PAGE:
The first chapter alone is a well written story and, as it details the tale of John, his siblings and parents, could stand alone. I like it tells us of the present moment and also of the moment when his mother dies. I feel this might have been unnecessary, as it gives the reader no incentive to carry on reading. The narrative jumping back and forth is something that often takes place and can be confusing.

This is a story of Catholics, Protestants, poverty, sexual abuse and even, briefly, a transgender person. I feel like I have read similar books to this. I am not sure if this is an autographical novel or not. I find it strange that the front cover is so at odds with the content. It’s misleading.

It feels more like a collection of short stories, some more entertaining than others and can be shocking, even distressing.

If you’re interested in history or Irish history, I would recommend you read this.

Available on 

Book Review. The Bonding. Imogen Keeper. 

He must choose – her life – or his freedom.

Tam is brutal. Hard. Uncompromising. Resigned to a lifetime alone. Until he finds a woman frozen in space, suffering from a deadly disease. There’s only one way to save her – to Bond her to him for life with his mind, his body, and his serum.

She must choose – her people – or his love.

When her planet is invaded by alien slavers, Nissa launches into space in a cryo-pod in a desperate search for help. Tam may be her savior, but their future is not meant to be.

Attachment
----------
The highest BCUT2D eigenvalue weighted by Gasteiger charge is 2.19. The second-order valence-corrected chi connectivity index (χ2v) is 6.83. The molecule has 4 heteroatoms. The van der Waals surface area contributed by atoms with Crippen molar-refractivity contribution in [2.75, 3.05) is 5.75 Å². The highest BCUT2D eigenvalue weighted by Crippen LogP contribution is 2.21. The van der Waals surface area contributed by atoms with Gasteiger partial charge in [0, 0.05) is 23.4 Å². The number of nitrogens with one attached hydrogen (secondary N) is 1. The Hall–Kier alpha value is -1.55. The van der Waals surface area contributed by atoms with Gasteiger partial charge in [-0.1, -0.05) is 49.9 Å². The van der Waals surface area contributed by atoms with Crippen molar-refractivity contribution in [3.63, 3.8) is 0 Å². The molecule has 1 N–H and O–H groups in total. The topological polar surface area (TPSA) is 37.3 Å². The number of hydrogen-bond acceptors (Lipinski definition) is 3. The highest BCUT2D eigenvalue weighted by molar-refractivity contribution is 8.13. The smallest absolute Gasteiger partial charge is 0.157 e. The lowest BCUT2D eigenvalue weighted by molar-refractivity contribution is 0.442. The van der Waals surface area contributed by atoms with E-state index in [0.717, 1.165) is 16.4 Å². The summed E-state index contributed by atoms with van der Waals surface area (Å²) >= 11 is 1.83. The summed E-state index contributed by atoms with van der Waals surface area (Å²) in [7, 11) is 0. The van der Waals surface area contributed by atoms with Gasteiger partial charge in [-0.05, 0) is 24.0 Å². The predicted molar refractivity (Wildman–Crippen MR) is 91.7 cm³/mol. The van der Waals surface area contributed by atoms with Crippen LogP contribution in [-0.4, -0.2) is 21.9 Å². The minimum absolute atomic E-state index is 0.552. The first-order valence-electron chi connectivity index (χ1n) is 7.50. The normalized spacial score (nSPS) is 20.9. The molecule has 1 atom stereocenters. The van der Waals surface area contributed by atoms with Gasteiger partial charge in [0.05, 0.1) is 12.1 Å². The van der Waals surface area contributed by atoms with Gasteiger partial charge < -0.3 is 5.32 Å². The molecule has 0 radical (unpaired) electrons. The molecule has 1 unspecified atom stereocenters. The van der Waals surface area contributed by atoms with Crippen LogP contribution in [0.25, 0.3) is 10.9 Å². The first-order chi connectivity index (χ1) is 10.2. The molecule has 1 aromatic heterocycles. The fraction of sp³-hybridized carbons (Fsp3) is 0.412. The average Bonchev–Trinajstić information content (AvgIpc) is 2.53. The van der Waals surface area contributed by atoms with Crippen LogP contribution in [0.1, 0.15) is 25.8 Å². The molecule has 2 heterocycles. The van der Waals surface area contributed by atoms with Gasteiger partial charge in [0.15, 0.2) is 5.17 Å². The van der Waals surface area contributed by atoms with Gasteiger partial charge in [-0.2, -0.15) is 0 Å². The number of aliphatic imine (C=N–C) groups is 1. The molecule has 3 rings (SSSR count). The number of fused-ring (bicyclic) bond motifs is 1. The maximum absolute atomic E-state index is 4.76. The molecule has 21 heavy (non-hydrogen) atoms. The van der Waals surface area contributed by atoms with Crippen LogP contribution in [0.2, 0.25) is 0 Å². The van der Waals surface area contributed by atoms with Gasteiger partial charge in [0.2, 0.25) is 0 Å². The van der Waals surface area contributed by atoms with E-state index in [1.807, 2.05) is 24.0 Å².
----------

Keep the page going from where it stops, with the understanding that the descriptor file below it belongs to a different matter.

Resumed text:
In a universe at war, Nissa and Tam battle their dangerous addiction and their own stubborn hearts. Their strange part-chemical, part-mystical Bonding brought them together – and just might be what tears them apart.

READER ADVISORY: Graphic sexual content and language. No fade to black here! Including one attempted attack on the heroine.

Genre : Sci Fi / Erotic / Romance 

Rating ☆ ☆ ☆ ☆ 

Available at and 

Free on KU 


Author Website 

Tam meets the dying Nissa and, in order to save her, must give her a serum (i.e. his semen, hence the title The Bonding) The consequence of this bonding is that the two must not ever part, or the worst kind of physical pain will be inflicted on the pair. 

The book is set in space, Tam and Nissa are from two different planets and so, of course, mating is treated differently from us. There is a fair amount of sex between Tam and Nissa, but tenderness too. 

There were interesting parts to the book. Tam’s jealousy of Nissa’s father, that handing down of one’s ‘Little princess’ (Quite literally, as Nissa is a princess) And the nature of which Tam had to save Nissa, which was Stockholm Syndrome – ish.